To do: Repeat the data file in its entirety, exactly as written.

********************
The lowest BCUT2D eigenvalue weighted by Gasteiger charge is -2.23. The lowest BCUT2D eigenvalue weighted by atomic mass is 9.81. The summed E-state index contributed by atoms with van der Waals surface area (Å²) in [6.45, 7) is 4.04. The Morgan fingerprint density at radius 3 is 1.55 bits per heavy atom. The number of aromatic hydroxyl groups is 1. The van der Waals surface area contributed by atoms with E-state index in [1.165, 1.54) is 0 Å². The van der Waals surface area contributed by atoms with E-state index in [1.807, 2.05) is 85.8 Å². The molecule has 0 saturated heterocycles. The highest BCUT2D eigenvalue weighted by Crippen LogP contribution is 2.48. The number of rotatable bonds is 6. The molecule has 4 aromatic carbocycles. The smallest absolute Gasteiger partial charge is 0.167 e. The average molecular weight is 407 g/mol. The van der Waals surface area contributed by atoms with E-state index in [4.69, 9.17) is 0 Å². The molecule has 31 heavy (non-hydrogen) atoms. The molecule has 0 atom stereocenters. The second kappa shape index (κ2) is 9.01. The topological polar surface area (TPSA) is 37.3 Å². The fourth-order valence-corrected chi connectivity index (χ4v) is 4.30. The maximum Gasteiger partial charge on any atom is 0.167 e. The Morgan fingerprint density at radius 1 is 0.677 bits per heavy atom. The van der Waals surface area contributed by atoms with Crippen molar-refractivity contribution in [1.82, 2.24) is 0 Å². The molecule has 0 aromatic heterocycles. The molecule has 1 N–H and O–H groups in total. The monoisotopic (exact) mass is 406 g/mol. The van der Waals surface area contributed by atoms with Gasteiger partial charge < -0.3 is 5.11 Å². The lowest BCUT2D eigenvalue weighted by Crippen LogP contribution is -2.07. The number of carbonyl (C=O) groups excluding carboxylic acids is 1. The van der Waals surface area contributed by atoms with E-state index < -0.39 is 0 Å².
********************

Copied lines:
The lowest BCUT2D eigenvalue weighted by Gasteiger charge is -2.23. The lowest BCUT2D eigenvalue weighted by atomic mass is 9.81. The summed E-state index contributed by atoms with van der Waals surface area (Å²) in [6.45, 7) is 4.04. The Morgan fingerprint density at radius 3 is 1.55 bits per heavy atom. The number of aromatic hydroxyl groups is 1. The van der Waals surface area contributed by atoms with E-state index in [1.165, 1.54) is 0 Å². The van der Waals surface area contributed by atoms with E-state index in [1.807, 2.05) is 85.8 Å². The molecule has 0 saturated heterocycles. The highest BCUT2D eigenvalue weighted by Crippen LogP contribution is 2.48. The number of rotatable bonds is 6. The molecule has 4 aromatic carbocycles. The smallest absolute Gasteiger partial charge is 0.167 e. The average molecular weight is 407 g/mol. The van der Waals surface area contributed by atoms with E-state index in [4.69, 9.17) is 0 Å². The molecule has 31 heavy (non-hydrogen) atoms. The molecule has 0 atom stereocenters. The second kappa shape index (κ2) is 9.01. The topological polar surface area (TPSA) is 37.3 Å². The fourth-order valence-corrected chi connectivity index (χ4v) is 4.30. The maximum Gasteiger partial charge on any atom is 0.167 e. The Morgan fingerprint density at radius 1 is 0.677 bits per heavy atom. The van der Waals surface area contributed by atoms with Crippen molar-refractivity contribution in [1.82, 2.24) is 0 Å². The molecule has 0 aromatic heterocycles. The molecule has 1 N–H and O–H groups in total. The monoisotopic (exact) mass is 406 g/mol. The van der Waals surface area contributed by atoms with Gasteiger partial charge < -0.3 is 5.11 Å². The lowest BCUT2D eigenvalue weighted by Crippen LogP contribution is -2.07. The number of carbonyl (C=O) groups excluding carboxylic acids is 1. The van der Waals surface area contributed by atoms with E-state index < -0.39 is 0 Å².